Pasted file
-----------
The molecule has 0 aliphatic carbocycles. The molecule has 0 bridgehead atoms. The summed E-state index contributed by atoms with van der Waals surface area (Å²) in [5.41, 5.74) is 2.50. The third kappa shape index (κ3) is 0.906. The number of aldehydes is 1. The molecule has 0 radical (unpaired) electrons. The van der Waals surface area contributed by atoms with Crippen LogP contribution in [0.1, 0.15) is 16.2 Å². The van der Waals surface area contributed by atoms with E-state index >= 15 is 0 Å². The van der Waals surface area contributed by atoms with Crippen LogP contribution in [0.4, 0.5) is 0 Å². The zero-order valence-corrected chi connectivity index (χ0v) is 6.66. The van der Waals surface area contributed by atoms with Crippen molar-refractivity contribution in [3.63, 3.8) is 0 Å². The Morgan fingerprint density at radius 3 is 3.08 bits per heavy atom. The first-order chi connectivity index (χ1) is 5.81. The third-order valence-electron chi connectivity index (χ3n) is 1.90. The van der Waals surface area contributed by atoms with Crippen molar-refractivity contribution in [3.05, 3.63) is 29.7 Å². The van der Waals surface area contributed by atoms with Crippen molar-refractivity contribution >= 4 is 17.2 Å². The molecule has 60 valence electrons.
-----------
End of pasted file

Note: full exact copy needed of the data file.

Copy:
The molecule has 0 aliphatic carbocycles. The molecule has 0 bridgehead atoms. The summed E-state index contributed by atoms with van der Waals surface area (Å²) in [5.41, 5.74) is 2.50. The third kappa shape index (κ3) is 0.906. The number of aldehydes is 1. The molecule has 0 radical (unpaired) electrons. The van der Waals surface area contributed by atoms with Crippen LogP contribution in [0.1, 0.15) is 16.2 Å². The van der Waals surface area contributed by atoms with E-state index >= 15 is 0 Å². The van der Waals surface area contributed by atoms with Crippen LogP contribution in [0.4, 0.5) is 0 Å². The zero-order valence-corrected chi connectivity index (χ0v) is 6.66. The van der Waals surface area contributed by atoms with Crippen molar-refractivity contribution in [3.63, 3.8) is 0 Å². The Morgan fingerprint density at radius 3 is 3.08 bits per heavy atom. The first-order chi connectivity index (χ1) is 5.81. The third-order valence-electron chi connectivity index (χ3n) is 1.90. The van der Waals surface area contributed by atoms with Crippen molar-refractivity contribution in [3.05, 3.63) is 29.7 Å². The van der Waals surface area contributed by atoms with Crippen molar-refractivity contribution >= 4 is 17.2 Å². The molecule has 60 valence electrons.